Sean Slattery: The First 100 Days Through March 30; Tuesday-Friday, 10 a.m.- 8 p.m.; Saturday, 9 a.m.-6 p.m.; free. Winchester Cultural Center, 702-455-7340.
Mischievous. Zany. Thoughtful. Accomplished. Incisive. Finding adjectives to describe Sean Slattery’s The First 100 Days is easy, but summing it up is a challenge. A multimedia weave of allusion, reproduction, reference and fiction, the exhibition reaches beyond the Winchester Gallery and into the unpredictable world of the Trump White House. In many ways, Slattery’s “art” is not actually on display. The genius of the show is how the art objects in the gallery belong to a digital network of shifting contexts and truths.
Spanning the main wall are 86 hand-drawn comic-strip templates arranged in rows. The strips replicate, in order, actual Dilbert comics published Monday-Saturday during the first 100 days of the Trump administration. In pencil, with false how-to-draw-a-comic guidelines, Slattery faithfully reproduces the first two panels of each digital strip but alters the third. The QR code on each drawing links to a corresponding video, in which the character “Sean Slattery” explains and critiques the day’s strip, switching out the last panel once again, this time quoting from Garfield.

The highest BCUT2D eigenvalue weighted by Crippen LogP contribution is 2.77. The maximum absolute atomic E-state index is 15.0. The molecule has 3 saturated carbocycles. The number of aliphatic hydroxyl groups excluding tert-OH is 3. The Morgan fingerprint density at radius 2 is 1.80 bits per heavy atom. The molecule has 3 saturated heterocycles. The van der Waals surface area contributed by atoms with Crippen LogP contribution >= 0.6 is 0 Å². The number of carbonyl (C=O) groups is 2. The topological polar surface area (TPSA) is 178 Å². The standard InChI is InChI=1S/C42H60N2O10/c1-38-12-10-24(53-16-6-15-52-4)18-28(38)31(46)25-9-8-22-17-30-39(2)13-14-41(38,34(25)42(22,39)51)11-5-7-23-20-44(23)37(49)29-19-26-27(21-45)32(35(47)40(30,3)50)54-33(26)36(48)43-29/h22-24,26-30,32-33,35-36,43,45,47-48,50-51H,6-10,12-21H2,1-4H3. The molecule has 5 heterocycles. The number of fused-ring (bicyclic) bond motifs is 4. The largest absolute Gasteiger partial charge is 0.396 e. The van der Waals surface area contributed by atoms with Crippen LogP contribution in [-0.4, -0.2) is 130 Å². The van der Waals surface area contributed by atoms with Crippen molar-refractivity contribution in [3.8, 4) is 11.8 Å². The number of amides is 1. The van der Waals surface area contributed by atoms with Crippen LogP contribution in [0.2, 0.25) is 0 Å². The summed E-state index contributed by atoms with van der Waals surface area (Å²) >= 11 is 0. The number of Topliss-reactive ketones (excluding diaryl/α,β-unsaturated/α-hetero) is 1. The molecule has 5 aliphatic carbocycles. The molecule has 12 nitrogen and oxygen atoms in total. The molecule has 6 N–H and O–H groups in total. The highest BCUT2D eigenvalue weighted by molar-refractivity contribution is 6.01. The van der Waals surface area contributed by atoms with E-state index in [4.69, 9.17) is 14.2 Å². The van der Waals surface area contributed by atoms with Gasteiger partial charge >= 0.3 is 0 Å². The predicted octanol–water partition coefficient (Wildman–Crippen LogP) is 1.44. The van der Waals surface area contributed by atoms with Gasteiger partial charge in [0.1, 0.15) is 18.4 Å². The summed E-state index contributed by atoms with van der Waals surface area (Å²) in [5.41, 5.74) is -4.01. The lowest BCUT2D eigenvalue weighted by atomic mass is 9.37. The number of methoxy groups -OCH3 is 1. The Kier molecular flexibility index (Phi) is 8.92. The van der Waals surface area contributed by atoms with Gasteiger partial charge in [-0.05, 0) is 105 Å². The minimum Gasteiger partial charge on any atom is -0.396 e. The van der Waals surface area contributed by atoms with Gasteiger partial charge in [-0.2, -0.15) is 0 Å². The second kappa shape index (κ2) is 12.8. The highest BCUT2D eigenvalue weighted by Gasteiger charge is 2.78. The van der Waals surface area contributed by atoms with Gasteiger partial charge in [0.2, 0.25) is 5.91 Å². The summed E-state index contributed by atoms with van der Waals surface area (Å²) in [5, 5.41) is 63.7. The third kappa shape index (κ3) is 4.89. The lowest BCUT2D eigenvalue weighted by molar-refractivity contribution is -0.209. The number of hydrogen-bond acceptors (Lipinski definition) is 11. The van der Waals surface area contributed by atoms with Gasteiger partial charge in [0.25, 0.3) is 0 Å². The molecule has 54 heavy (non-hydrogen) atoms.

The substitutions—from original Dilbert to fake drawing to performance video—provide a humorous but biting critique of the Trump White House and the instability of public information. On April 27, for example, in Scott Adams’ original Dilbert, Pointy Haired Boss defined corporate culture by its “honesty,” but in Slattery’s fake Dilbert, the word “honesty” is replaced with “yellow” (symbolizing cowardice), while in the corresponding video, Slattery describes the same April 27 comic strip, but this time “honesty” as a value is met with the punch line, “I’ve got some bad news for you.” “Honesty” doesn’t simply disappear from the narrative—it’s appropriated, redeployed and negated like other information in the public sphere.
On another wall, 13 medium-format digital prints riff on the Dilbert theme in a blue/green/violet palette, showcasing both Slattery’s talent as a colorist and his adroit compositional skill. Three works include actual “cels”—short for “celluloids”—from the Dilbert animation. In “Dog Whistle,” for example, abstract white shapes threaten Dilbert; the caption reads, “what have we done.” The white shapes resemble KKK hoods and display coding, communicating a kind of robotic menace, while the cartoon character, as cel, literally raises issues of transparency. A panicked Dilbert, the works suggests, has authored his own demise.
While Slattery’s performance videos could be tighter, and the busier prints—sporting sly reproductions of an unattractive Trump mouth—are less convincing, he still effectively makes his point. Dilbert’s corporate culture links to, if not supports, Trump culture. Slippages between the “real” Dilbert, the pencil Dilbert, the video performance of Dilbert and the cel Dilbert illustrate the process Slattery sets out to critique: Fictions not only hide the truth—they become the truth.